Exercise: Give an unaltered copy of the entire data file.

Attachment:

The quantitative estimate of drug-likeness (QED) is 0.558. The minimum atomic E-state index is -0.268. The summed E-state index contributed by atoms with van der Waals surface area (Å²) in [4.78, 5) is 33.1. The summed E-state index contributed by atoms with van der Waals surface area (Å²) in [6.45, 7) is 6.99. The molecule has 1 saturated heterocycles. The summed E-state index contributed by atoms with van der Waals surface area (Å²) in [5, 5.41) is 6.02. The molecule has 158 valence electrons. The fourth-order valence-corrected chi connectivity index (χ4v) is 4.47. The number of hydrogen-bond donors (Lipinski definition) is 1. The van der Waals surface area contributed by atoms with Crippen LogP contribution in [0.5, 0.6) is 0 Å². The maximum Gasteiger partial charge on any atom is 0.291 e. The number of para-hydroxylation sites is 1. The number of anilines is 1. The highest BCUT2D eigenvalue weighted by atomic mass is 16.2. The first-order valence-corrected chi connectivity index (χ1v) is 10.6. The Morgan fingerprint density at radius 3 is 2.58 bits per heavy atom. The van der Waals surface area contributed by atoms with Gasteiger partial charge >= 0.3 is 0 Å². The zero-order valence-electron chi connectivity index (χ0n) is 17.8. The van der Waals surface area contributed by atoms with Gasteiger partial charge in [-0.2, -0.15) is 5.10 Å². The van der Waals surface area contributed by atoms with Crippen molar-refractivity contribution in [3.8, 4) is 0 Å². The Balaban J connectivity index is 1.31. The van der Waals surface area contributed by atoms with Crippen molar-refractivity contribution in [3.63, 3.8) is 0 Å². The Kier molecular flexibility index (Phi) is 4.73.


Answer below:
The quantitative estimate of drug-likeness (QED) is 0.558. The minimum atomic E-state index is -0.268. The summed E-state index contributed by atoms with van der Waals surface area (Å²) in [4.78, 5) is 33.1. The summed E-state index contributed by atoms with van der Waals surface area (Å²) in [6.45, 7) is 6.99. The molecule has 1 saturated heterocycles. The summed E-state index contributed by atoms with van der Waals surface area (Å²) in [5, 5.41) is 6.02. The molecule has 158 valence electrons. The fourth-order valence-corrected chi connectivity index (χ4v) is 4.47. The number of hydrogen-bond donors (Lipinski definition) is 1. The van der Waals surface area contributed by atoms with Crippen LogP contribution in [0.5, 0.6) is 0 Å². The maximum Gasteiger partial charge on any atom is 0.291 e. The number of para-hydroxylation sites is 1. The number of anilines is 1. The highest BCUT2D eigenvalue weighted by atomic mass is 16.2. The first-order valence-corrected chi connectivity index (χ1v) is 10.6. The Morgan fingerprint density at radius 3 is 2.58 bits per heavy atom. The van der Waals surface area contributed by atoms with Gasteiger partial charge >= 0.3 is 0 Å². The zero-order valence-electron chi connectivity index (χ0n) is 17.8. The van der Waals surface area contributed by atoms with Gasteiger partial charge in [-0.2, -0.15) is 5.10 Å². The van der Waals surface area contributed by atoms with Crippen molar-refractivity contribution in [3.8, 4) is 0 Å². The Balaban J connectivity index is 1.31. The van der Waals surface area contributed by atoms with Crippen molar-refractivity contribution in [3.63, 3.8) is 0 Å². The Kier molecular flexibility index (Phi) is 4.73.